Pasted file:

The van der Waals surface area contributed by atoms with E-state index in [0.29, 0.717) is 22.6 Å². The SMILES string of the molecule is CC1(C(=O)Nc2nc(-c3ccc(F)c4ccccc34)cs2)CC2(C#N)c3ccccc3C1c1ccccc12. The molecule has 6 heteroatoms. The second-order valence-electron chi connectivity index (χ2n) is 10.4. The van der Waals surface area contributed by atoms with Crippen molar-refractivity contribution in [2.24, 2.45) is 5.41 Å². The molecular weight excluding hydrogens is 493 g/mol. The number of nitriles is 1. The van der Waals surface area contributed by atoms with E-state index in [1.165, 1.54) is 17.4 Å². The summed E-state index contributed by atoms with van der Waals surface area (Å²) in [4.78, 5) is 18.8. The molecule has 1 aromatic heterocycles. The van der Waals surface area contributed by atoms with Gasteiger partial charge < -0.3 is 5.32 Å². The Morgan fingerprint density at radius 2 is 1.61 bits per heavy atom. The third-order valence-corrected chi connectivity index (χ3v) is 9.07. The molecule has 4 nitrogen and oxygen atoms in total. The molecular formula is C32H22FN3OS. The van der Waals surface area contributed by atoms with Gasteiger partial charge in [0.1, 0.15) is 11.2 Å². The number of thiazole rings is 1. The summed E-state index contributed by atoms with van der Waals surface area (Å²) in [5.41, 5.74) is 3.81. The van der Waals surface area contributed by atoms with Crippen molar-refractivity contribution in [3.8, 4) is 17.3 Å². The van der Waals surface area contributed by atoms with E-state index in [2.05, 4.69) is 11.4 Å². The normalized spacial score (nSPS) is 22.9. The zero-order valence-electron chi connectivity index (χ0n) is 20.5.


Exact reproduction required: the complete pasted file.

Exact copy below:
The van der Waals surface area contributed by atoms with E-state index in [0.29, 0.717) is 22.6 Å². The SMILES string of the molecule is CC1(C(=O)Nc2nc(-c3ccc(F)c4ccccc34)cs2)CC2(C#N)c3ccccc3C1c1ccccc12. The molecule has 6 heteroatoms. The second-order valence-electron chi connectivity index (χ2n) is 10.4. The van der Waals surface area contributed by atoms with Crippen molar-refractivity contribution in [2.24, 2.45) is 5.41 Å². The molecular weight excluding hydrogens is 493 g/mol. The number of nitriles is 1. The van der Waals surface area contributed by atoms with E-state index in [1.165, 1.54) is 17.4 Å². The summed E-state index contributed by atoms with van der Waals surface area (Å²) in [4.78, 5) is 18.8. The molecule has 1 aromatic heterocycles. The van der Waals surface area contributed by atoms with Gasteiger partial charge < -0.3 is 5.32 Å². The Morgan fingerprint density at radius 2 is 1.61 bits per heavy atom. The third-order valence-corrected chi connectivity index (χ3v) is 9.07. The molecule has 4 nitrogen and oxygen atoms in total. The molecular formula is C32H22FN3OS. The van der Waals surface area contributed by atoms with Gasteiger partial charge in [0.1, 0.15) is 11.2 Å². The number of thiazole rings is 1. The summed E-state index contributed by atoms with van der Waals surface area (Å²) in [5.41, 5.74) is 3.81. The van der Waals surface area contributed by atoms with Crippen molar-refractivity contribution in [3.8, 4) is 17.3 Å². The van der Waals surface area contributed by atoms with E-state index in [2.05, 4.69) is 11.4 Å². The normalized spacial score (nSPS) is 22.9. The zero-order valence-electron chi connectivity index (χ0n) is 20.5.